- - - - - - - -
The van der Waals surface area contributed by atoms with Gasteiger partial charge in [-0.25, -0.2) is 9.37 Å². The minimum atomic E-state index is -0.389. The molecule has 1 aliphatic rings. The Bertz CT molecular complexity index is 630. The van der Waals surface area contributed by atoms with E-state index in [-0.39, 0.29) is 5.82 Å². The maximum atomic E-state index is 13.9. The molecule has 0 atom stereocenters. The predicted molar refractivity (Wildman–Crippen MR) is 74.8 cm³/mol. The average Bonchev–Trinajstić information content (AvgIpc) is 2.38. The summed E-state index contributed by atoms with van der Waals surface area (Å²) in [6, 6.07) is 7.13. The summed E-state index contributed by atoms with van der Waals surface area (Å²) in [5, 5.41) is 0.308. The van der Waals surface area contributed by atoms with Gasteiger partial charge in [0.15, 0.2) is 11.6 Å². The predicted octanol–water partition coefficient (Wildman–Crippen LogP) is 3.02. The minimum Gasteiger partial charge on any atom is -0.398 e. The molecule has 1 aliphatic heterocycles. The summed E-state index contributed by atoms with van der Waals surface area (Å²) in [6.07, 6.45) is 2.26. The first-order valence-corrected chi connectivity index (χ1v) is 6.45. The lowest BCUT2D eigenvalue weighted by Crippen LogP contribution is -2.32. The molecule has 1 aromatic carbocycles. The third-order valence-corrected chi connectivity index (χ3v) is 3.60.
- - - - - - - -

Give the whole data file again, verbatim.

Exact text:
The van der Waals surface area contributed by atoms with Gasteiger partial charge in [-0.25, -0.2) is 9.37 Å². The minimum atomic E-state index is -0.389. The molecule has 1 aliphatic rings. The Bertz CT molecular complexity index is 630. The van der Waals surface area contributed by atoms with E-state index in [-0.39, 0.29) is 5.82 Å². The maximum atomic E-state index is 13.9. The molecule has 0 atom stereocenters. The predicted molar refractivity (Wildman–Crippen MR) is 74.8 cm³/mol. The average Bonchev–Trinajstić information content (AvgIpc) is 2.38. The summed E-state index contributed by atoms with van der Waals surface area (Å²) in [6, 6.07) is 7.13. The summed E-state index contributed by atoms with van der Waals surface area (Å²) in [5, 5.41) is 0.308. The van der Waals surface area contributed by atoms with Gasteiger partial charge in [0.15, 0.2) is 11.6 Å². The predicted octanol–water partition coefficient (Wildman–Crippen LogP) is 3.02. The minimum Gasteiger partial charge on any atom is -0.398 e. The molecule has 1 aliphatic heterocycles. The summed E-state index contributed by atoms with van der Waals surface area (Å²) in [6.07, 6.45) is 2.26. The first-order valence-corrected chi connectivity index (χ1v) is 6.45. The lowest BCUT2D eigenvalue weighted by Crippen LogP contribution is -2.32. The molecule has 1 aromatic carbocycles. The third-order valence-corrected chi connectivity index (χ3v) is 3.60.